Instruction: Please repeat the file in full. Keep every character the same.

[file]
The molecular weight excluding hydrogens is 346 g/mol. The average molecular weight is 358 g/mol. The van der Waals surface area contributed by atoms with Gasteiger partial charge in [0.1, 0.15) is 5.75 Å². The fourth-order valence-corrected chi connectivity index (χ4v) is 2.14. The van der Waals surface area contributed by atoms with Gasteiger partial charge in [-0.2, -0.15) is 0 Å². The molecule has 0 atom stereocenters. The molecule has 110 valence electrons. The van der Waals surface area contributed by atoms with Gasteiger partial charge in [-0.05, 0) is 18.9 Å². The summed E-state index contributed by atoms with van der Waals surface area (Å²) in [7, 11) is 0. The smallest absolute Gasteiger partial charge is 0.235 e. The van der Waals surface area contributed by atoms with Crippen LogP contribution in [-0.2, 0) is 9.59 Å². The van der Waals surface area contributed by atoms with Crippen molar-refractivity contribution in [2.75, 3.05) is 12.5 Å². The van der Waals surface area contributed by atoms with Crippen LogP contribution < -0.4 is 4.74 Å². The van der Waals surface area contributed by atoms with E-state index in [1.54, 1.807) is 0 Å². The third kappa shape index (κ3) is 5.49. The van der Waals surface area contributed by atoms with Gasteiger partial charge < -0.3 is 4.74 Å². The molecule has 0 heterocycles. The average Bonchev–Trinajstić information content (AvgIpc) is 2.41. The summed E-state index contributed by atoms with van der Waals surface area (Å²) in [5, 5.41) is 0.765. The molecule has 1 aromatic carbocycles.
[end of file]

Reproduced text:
The molecular weight excluding hydrogens is 346 g/mol. The average molecular weight is 358 g/mol. The van der Waals surface area contributed by atoms with Gasteiger partial charge in [0.1, 0.15) is 5.75 Å². The fourth-order valence-corrected chi connectivity index (χ4v) is 2.14. The van der Waals surface area contributed by atoms with Gasteiger partial charge in [-0.2, -0.15) is 0 Å². The molecule has 0 atom stereocenters. The molecule has 110 valence electrons. The van der Waals surface area contributed by atoms with Gasteiger partial charge in [-0.05, 0) is 18.9 Å². The summed E-state index contributed by atoms with van der Waals surface area (Å²) in [7, 11) is 0. The smallest absolute Gasteiger partial charge is 0.235 e. The van der Waals surface area contributed by atoms with Crippen LogP contribution in [-0.2, 0) is 9.59 Å². The van der Waals surface area contributed by atoms with Crippen molar-refractivity contribution in [2.75, 3.05) is 12.5 Å². The van der Waals surface area contributed by atoms with Crippen LogP contribution < -0.4 is 4.74 Å². The van der Waals surface area contributed by atoms with E-state index in [1.54, 1.807) is 0 Å². The third kappa shape index (κ3) is 5.49. The van der Waals surface area contributed by atoms with Gasteiger partial charge < -0.3 is 4.74 Å². The molecule has 0 heterocycles. The average Bonchev–Trinajstić information content (AvgIpc) is 2.41. The summed E-state index contributed by atoms with van der Waals surface area (Å²) in [5, 5.41) is 0.765. The molecule has 1 aromatic carbocycles.